Lilienblum, Moses Leib

Updated About encyclopedia.com content Print Article Share Article
views updated

LILIENBLUM, MOSES LEIB

LILIENBLUM, MOSES LEIB (1843–1910), Hebrew writer, critic, and political journalist. Born in Kedainiai, near Kovno, Lilienblum was one of the leaders of the Haskalah in its last period and a leader of Hibbat Zion.

His Life and Public Activity

His first teachers were his father, R. Zevi, a poor cooper, and his maternal grandfather, who was a teacher. Steeped in Talmud, Lilienblum established two yeshivot at the age of 22. At the same time, he began studying the Haskalah literature, secular subjects, and Russian and disseminated his views in public. In 1866 fanatic religious elements in Wilkomir, where he was then living, began to persecute him for his beliefs. Lilienblum retaliated in articles and an exchange of letters published in Ha-Karmel and *Ha-Meliz. In 1868 he published his articles "Orhot ha-Talmud" and "Nosafot le-Orhot ha-Talmud" in Ha-Meliz, advocating reforms in religion and in society. Lilienblum stated that the Talmud contains progressive ideas modified to suit time and place, while the Shulhan Arukh is rigid in tone and out of touch with life. He criticized the outstanding rabbis of his time through the pages of Ha-Levanon and Kevod ha-Levanon. In 1869 Lilienblum moved to Odessa, where he published his political satire, Kehal Refa'im (1870), in which he attacked many of his contemporaries, rabbis, writers, and editors, and called for the normalization of Jewish life through agricultural labor and the rational organization of work in industry, crafts, and commerce.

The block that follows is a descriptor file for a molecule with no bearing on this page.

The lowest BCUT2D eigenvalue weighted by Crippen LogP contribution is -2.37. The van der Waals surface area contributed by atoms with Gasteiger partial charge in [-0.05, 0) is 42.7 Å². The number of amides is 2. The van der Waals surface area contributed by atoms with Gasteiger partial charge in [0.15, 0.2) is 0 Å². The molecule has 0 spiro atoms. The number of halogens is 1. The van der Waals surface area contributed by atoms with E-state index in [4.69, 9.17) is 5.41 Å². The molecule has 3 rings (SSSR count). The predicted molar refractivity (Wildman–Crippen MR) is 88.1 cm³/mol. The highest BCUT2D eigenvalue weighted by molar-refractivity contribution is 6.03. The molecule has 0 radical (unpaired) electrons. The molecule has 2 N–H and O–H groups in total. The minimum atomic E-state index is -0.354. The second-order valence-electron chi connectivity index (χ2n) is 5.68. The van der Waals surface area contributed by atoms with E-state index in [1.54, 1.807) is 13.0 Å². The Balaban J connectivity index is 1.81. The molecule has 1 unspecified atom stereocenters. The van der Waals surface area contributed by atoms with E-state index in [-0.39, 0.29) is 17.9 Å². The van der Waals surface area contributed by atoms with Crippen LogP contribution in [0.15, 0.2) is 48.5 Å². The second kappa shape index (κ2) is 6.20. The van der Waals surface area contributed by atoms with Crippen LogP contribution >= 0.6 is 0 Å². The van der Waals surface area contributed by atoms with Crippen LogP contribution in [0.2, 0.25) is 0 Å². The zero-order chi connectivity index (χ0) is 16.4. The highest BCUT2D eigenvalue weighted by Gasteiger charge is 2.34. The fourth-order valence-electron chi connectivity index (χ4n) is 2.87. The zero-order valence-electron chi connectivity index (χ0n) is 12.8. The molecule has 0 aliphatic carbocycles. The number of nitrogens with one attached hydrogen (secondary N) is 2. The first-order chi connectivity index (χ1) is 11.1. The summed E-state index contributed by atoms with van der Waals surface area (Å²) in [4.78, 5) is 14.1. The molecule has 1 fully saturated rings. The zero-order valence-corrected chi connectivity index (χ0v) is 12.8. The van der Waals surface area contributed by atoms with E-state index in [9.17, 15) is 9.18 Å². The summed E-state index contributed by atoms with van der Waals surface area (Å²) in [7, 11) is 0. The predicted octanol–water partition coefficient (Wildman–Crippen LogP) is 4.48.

In 1871 Lilienblum began to edit the Yiddish journal, Kol Mevasser. In a series of articles he drew a grim picture of Jewish education in the heder and in the yeshivot of the time. In articles written in 1871–73 he raised the problems of the emancipation of women, the mismanagement of Jewish community life, and religious and individual freedom. In his article "Olam ha-Tohu" (1873), a critique of Abraham *Mapu's book Ayit Zavu'a, he wrote of the need to reflect life as it really is, without romanticism, superstition, mysteries, or imagination, "a material view of life." In 1873–76 Lilienblum wrote his masterful autobiography Hatte'ot Ne'urim, in which he described his struggles and suffering and the development of his beliefs. In 1874–81 Socialism became the main subject of his writing. He published his article "Mishnat Elisha ben Avuyah" in Liebermann's Ha-Emet, urging the importance of labor in the life of the individual and the nation. He deliberately dated the article "The Day of Atonement, 1877." The year of the pogroms (1881) marks a radical shift in Lilienblum's career. He became a nationalist and a leader of the Hibbat Zion movement in Russia. He was one of the founders of the Odessa committee in 1883, and two years later was appointed its secretary and secretary of the Odessa hevra kaddisha ("burial society").